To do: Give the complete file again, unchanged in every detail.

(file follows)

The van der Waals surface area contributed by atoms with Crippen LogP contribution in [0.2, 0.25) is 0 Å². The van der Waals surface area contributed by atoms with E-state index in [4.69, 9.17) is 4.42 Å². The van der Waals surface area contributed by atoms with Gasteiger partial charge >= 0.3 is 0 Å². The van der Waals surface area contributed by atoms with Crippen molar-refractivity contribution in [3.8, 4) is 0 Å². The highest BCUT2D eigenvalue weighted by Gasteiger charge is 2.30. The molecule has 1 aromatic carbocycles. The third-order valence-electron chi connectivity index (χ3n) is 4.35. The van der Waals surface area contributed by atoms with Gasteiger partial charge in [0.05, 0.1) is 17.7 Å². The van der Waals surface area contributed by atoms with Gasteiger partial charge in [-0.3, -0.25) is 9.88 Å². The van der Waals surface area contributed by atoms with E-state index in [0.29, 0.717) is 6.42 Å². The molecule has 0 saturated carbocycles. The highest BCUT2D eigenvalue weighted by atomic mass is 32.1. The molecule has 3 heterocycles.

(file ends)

The van der Waals surface area contributed by atoms with Crippen LogP contribution in [0.2, 0.25) is 0 Å². The van der Waals surface area contributed by atoms with E-state index in [4.69, 9.17) is 4.42 Å². The van der Waals surface area contributed by atoms with Gasteiger partial charge >= 0.3 is 0 Å². The van der Waals surface area contributed by atoms with Crippen molar-refractivity contribution in [3.8, 4) is 0 Å². The highest BCUT2D eigenvalue weighted by Gasteiger charge is 2.30. The molecule has 1 aromatic carbocycles. The third-order valence-electron chi connectivity index (χ3n) is 4.35. The van der Waals surface area contributed by atoms with Gasteiger partial charge in [0.05, 0.1) is 17.7 Å². The van der Waals surface area contributed by atoms with Gasteiger partial charge in [-0.3, -0.25) is 9.88 Å². The van der Waals surface area contributed by atoms with E-state index in [0.29, 0.717) is 6.42 Å². The molecule has 0 saturated carbocycles. The highest BCUT2D eigenvalue weighted by atomic mass is 32.1. The molecule has 3 heterocycles.